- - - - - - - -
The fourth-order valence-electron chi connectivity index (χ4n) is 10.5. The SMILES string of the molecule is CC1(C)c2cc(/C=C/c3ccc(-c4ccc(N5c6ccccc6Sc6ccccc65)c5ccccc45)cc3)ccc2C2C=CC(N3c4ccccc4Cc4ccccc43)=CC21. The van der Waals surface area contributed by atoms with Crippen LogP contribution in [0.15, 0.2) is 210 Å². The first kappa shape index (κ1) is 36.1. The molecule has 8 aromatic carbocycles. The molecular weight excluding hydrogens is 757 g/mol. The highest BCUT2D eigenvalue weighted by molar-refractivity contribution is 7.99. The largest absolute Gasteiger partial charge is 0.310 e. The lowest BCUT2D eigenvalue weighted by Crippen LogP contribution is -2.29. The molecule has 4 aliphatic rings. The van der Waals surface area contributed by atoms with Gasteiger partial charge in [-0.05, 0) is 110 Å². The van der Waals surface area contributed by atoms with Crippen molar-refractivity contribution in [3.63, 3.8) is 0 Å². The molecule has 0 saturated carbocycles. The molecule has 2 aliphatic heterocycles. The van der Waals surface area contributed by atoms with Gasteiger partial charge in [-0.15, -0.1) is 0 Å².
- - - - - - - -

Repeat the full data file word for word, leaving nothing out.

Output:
The fourth-order valence-electron chi connectivity index (χ4n) is 10.5. The SMILES string of the molecule is CC1(C)c2cc(/C=C/c3ccc(-c4ccc(N5c6ccccc6Sc6ccccc65)c5ccccc45)cc3)ccc2C2C=CC(N3c4ccccc4Cc4ccccc43)=CC21. The van der Waals surface area contributed by atoms with Crippen LogP contribution in [0.15, 0.2) is 210 Å². The first kappa shape index (κ1) is 36.1. The molecule has 8 aromatic carbocycles. The molecular weight excluding hydrogens is 757 g/mol. The highest BCUT2D eigenvalue weighted by molar-refractivity contribution is 7.99. The largest absolute Gasteiger partial charge is 0.310 e. The lowest BCUT2D eigenvalue weighted by Crippen LogP contribution is -2.29. The molecule has 4 aliphatic rings. The van der Waals surface area contributed by atoms with Gasteiger partial charge in [-0.05, 0) is 110 Å². The van der Waals surface area contributed by atoms with Crippen molar-refractivity contribution in [3.63, 3.8) is 0 Å². The molecule has 0 saturated carbocycles. The molecule has 2 aliphatic heterocycles. The van der Waals surface area contributed by atoms with Gasteiger partial charge in [-0.15, -0.1) is 0 Å².